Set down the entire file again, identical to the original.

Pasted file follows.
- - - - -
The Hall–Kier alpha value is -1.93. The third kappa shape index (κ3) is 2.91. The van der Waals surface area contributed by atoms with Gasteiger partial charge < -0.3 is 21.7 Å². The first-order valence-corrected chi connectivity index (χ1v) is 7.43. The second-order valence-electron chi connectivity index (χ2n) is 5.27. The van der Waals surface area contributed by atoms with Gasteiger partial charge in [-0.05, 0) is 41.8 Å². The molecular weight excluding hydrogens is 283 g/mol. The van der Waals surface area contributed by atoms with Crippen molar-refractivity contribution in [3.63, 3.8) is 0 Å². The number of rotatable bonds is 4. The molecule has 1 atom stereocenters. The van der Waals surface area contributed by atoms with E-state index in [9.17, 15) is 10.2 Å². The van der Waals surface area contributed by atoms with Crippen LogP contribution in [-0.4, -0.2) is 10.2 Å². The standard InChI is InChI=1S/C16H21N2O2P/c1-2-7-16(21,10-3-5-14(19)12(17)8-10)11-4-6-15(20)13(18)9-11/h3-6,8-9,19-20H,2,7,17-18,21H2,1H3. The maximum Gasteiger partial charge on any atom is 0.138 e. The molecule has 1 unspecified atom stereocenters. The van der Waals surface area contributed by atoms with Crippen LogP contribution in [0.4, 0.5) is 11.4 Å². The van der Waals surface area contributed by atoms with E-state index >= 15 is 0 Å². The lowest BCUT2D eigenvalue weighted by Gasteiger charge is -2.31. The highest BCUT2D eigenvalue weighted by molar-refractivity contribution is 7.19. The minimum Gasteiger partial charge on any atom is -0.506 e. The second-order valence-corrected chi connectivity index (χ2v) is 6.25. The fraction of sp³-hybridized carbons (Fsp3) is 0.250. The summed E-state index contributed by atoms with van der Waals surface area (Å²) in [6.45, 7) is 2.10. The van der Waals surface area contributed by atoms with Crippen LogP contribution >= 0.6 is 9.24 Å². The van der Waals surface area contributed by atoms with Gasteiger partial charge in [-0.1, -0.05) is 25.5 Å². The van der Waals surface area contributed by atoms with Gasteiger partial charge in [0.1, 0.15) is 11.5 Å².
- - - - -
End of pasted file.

The Hall–Kier alpha value is -1.93. The third kappa shape index (κ3) is 2.91. The van der Waals surface area contributed by atoms with Gasteiger partial charge < -0.3 is 21.7 Å². The first-order valence-corrected chi connectivity index (χ1v) is 7.43. The second-order valence-electron chi connectivity index (χ2n) is 5.27. The van der Waals surface area contributed by atoms with Gasteiger partial charge in [-0.05, 0) is 41.8 Å². The molecular weight excluding hydrogens is 283 g/mol. The van der Waals surface area contributed by atoms with Crippen molar-refractivity contribution in [3.63, 3.8) is 0 Å². The number of rotatable bonds is 4. The molecule has 1 atom stereocenters. The van der Waals surface area contributed by atoms with E-state index in [9.17, 15) is 10.2 Å². The van der Waals surface area contributed by atoms with Crippen LogP contribution in [-0.4, -0.2) is 10.2 Å². The standard InChI is InChI=1S/C16H21N2O2P/c1-2-7-16(21,10-3-5-14(19)12(17)8-10)11-4-6-15(20)13(18)9-11/h3-6,8-9,19-20H,2,7,17-18,21H2,1H3. The maximum Gasteiger partial charge on any atom is 0.138 e. The molecule has 1 unspecified atom stereocenters. The van der Waals surface area contributed by atoms with Crippen LogP contribution in [0.4, 0.5) is 11.4 Å². The van der Waals surface area contributed by atoms with E-state index >= 15 is 0 Å². The lowest BCUT2D eigenvalue weighted by Gasteiger charge is -2.31. The highest BCUT2D eigenvalue weighted by molar-refractivity contribution is 7.19. The minimum Gasteiger partial charge on any atom is -0.506 e. The second-order valence-corrected chi connectivity index (χ2v) is 6.25. The fraction of sp³-hybridized carbons (Fsp3) is 0.250. The summed E-state index contributed by atoms with van der Waals surface area (Å²) in [6.45, 7) is 2.10. The van der Waals surface area contributed by atoms with Crippen LogP contribution >= 0.6 is 9.24 Å². The van der Waals surface area contributed by atoms with Gasteiger partial charge in [-0.1, -0.05) is 25.5 Å². The van der Waals surface area contributed by atoms with Gasteiger partial charge in [0.1, 0.15) is 11.5 Å².